* Posts by rhi

3 posts • joined 7 Feb 2008

Doctors rally for right to call UK.gov quangonista a 'sh*t'


Comment moderation

The comment was indeed moderated within a few hours. But those who suspended the doctor did not report the comment to the forum moderators, using a hyperlink that's obviously placed after every post.

Seven per cent of doctors are mad: Official


I'm a GP too

There is no medical benefit whatsoever in having your whole health record online. If you have an odd illness, an alert bracelet will work just fine, and be far more reliable, even if they do look a bit naff.

But the bottom line is that the spine is the biggest Trojan in the history of computing. Doctors know there are minimal health benefits. Put simply, most of the time we don't need the full notes. What we need is a précis.

In Wales, already we have a cheap effective system, where key, non-confidential medical problems, and current medication for each patient is summarised, uploaded nightly, and accessible only by other doctors via a secure NHS only network. It's all that's needed for healthcare, and all I as a GP would need when treating a patient I don't know.

The Spine is about giving your full medical record away to private providers, to allow private companies to operate within the NHS, and to allow other agencies (social services certainly, police probably) to also have basic data on the UK population.

And on top of that, would you want your full medical record, available for anybody with an NHS connection to read. Because you know full well that in an organisation as massive as the NHS, there are bound to be at least a planeload of hapless idiots who hasn't got a clue how to secure their PC.

As for the anonymous coward. If your wife was a secretary in the NHS and you'd caught a dose of something suspicious needing a discrete clinic visit, or if you were running away from an abusive family, would you still be happy for your record to be on the spine? It's easy for the healthy and smug to say we have nothing to hide. You don't have anything to hide. But real life isn't like that.

As for paper notes and the Bahamas - you plainly have no clue about how modern General Practice works, and I find your suggestion that we'd breach our patient's confidentiality with a non healthcare professional crass and insulting. Perhaps you should pop over to Wales to see how a simple straightforward, integrated IT system works to quickly benefit patients. And any of the IT experts here would tell you that what the NHS needs is a series of databases that have a standard system of communicating securely with each other, and not one big, ridiculously expensive database that anybody with any knowledge of the history of government IT, knows full well is not going to work.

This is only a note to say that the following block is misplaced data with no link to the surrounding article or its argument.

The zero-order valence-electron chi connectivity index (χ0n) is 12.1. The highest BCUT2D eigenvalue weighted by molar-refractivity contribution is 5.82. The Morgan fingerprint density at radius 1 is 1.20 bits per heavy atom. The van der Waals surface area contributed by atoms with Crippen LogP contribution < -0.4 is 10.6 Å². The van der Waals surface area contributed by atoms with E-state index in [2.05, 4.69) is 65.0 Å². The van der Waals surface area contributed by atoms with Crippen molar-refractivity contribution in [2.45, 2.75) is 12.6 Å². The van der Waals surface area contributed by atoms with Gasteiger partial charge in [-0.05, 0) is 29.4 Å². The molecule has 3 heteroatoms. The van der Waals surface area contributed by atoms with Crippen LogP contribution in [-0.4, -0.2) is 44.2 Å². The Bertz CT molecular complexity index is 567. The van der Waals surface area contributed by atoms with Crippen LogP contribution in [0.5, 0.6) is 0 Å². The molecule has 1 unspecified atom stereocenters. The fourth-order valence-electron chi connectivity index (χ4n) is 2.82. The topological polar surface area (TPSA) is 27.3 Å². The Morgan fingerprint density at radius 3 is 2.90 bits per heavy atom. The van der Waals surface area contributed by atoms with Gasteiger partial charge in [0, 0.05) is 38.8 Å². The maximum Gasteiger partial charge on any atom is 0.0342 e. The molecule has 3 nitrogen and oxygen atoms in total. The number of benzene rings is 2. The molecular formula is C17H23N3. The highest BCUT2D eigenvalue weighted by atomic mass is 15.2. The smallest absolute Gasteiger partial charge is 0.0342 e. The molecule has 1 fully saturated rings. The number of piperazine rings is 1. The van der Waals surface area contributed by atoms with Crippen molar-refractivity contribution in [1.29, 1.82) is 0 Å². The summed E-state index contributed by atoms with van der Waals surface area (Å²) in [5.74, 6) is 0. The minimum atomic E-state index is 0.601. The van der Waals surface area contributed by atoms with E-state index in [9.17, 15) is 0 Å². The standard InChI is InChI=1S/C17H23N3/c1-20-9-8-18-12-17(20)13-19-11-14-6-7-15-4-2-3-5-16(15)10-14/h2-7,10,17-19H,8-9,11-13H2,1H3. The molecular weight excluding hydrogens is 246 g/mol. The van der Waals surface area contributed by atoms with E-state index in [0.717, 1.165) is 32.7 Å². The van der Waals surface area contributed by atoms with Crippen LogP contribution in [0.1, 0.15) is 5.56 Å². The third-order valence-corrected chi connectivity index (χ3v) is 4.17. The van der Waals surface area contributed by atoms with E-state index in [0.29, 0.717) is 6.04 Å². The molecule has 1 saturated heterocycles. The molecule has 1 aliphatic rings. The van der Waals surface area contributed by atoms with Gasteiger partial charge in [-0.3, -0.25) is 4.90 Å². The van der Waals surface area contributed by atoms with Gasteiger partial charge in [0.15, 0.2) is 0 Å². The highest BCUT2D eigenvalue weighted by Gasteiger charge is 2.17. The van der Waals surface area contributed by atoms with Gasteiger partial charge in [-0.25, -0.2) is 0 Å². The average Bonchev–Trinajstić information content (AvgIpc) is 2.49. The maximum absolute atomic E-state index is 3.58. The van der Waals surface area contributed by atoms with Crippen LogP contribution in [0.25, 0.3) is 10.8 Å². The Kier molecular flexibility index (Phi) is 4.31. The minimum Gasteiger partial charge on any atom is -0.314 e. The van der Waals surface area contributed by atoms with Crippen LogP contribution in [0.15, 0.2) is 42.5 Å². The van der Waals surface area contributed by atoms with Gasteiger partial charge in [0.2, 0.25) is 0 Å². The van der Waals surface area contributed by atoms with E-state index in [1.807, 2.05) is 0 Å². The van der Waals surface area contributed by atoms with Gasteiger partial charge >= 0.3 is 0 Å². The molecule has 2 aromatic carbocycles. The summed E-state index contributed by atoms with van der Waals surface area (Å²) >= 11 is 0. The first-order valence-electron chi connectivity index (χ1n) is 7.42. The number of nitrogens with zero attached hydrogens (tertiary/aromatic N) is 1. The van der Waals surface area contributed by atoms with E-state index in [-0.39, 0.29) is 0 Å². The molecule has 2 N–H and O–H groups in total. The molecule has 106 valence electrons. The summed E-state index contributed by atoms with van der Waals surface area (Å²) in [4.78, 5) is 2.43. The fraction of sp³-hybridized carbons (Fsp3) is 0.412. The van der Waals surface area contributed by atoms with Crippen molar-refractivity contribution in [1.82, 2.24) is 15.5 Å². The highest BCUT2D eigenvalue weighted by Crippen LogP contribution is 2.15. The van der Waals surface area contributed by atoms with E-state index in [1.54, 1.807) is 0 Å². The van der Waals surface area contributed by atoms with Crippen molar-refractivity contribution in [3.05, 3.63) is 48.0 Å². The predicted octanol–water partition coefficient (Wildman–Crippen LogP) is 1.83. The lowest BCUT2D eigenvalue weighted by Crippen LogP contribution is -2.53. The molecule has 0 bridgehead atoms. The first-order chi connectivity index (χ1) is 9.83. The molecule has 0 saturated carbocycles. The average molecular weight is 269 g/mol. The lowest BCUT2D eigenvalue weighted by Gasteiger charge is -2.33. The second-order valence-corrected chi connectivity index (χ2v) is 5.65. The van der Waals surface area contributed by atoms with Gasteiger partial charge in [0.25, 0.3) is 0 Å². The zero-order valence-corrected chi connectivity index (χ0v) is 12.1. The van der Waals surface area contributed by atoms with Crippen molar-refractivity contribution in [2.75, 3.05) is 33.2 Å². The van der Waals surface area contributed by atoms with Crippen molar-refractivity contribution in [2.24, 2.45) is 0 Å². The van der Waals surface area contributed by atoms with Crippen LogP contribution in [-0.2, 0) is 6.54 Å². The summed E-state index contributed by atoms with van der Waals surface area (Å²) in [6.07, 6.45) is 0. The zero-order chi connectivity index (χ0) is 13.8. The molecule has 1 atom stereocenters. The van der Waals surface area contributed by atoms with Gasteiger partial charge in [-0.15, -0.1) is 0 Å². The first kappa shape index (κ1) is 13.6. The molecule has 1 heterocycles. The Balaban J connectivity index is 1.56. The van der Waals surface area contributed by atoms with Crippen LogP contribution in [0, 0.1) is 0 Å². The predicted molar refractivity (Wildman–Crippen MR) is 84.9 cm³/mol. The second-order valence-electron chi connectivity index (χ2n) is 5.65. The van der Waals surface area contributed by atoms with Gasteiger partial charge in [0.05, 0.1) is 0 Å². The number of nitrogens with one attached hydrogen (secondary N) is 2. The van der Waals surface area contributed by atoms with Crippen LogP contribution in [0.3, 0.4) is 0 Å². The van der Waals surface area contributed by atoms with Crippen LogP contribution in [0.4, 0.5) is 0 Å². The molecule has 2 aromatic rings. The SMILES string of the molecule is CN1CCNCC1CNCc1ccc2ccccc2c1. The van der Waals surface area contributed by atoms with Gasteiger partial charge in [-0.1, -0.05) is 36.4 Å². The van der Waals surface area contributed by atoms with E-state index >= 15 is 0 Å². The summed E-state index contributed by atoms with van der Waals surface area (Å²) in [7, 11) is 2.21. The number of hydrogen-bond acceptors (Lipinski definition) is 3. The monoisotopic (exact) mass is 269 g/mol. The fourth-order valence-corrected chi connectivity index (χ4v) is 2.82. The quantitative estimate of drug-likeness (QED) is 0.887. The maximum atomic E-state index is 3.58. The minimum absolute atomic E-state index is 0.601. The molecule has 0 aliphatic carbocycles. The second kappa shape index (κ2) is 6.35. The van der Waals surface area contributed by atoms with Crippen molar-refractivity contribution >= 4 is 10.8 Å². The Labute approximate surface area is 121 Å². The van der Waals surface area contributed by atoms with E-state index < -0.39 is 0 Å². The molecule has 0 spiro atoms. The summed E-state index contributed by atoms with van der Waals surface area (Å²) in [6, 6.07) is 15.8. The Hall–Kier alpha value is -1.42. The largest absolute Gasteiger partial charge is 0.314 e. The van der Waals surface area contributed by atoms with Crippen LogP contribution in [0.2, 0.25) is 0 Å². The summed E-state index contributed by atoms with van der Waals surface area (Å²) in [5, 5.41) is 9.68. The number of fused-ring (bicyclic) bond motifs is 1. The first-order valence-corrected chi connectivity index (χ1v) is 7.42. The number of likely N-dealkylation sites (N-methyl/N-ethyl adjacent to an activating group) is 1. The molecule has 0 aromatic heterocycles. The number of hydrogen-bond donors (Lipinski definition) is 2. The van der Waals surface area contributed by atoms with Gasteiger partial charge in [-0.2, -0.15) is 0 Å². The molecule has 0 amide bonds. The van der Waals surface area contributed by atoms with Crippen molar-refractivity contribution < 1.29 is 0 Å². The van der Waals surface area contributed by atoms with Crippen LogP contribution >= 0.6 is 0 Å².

All the spine should be would be a protocol for existing IT software to intercommunicate.

The fact that it doesn't do this, and that the filesize is a lot biger than you'd expect confirms it's a Trojan.



p.s. re logmein and Gp's hosting their records on LSP - yep those GP's are mad too.

Some so called PCT IT experts have told GP's that using logmein is fine. The consensus of the GP community at large is that it's madness. I guess perhaps a cross NHS bulletin to inform of the risks is in order.

Re the data security of paper records - finding the right set of notes you want to read from a mountain of poorly organised boxes would lead in you being caught. And the patient would need to be registered in the practice with the poor security, and that pile would have to relate to that particular date......A box of notes, despite being daft, is more secure than it seems.....

But the security of all of my patients (if I was an English GP) would only be as secure as the most idiotic secretary in the most bungling hospital.

But I do like the idea of sacking anybody more than 10m away from their card. We could nick the cards of the legion who strut around clinics, pretending they are qualified doctors but don't tell patients they aren't. We could get rid of them all in one fell swoop.


Biting the hand that feeds IT © 1998–2020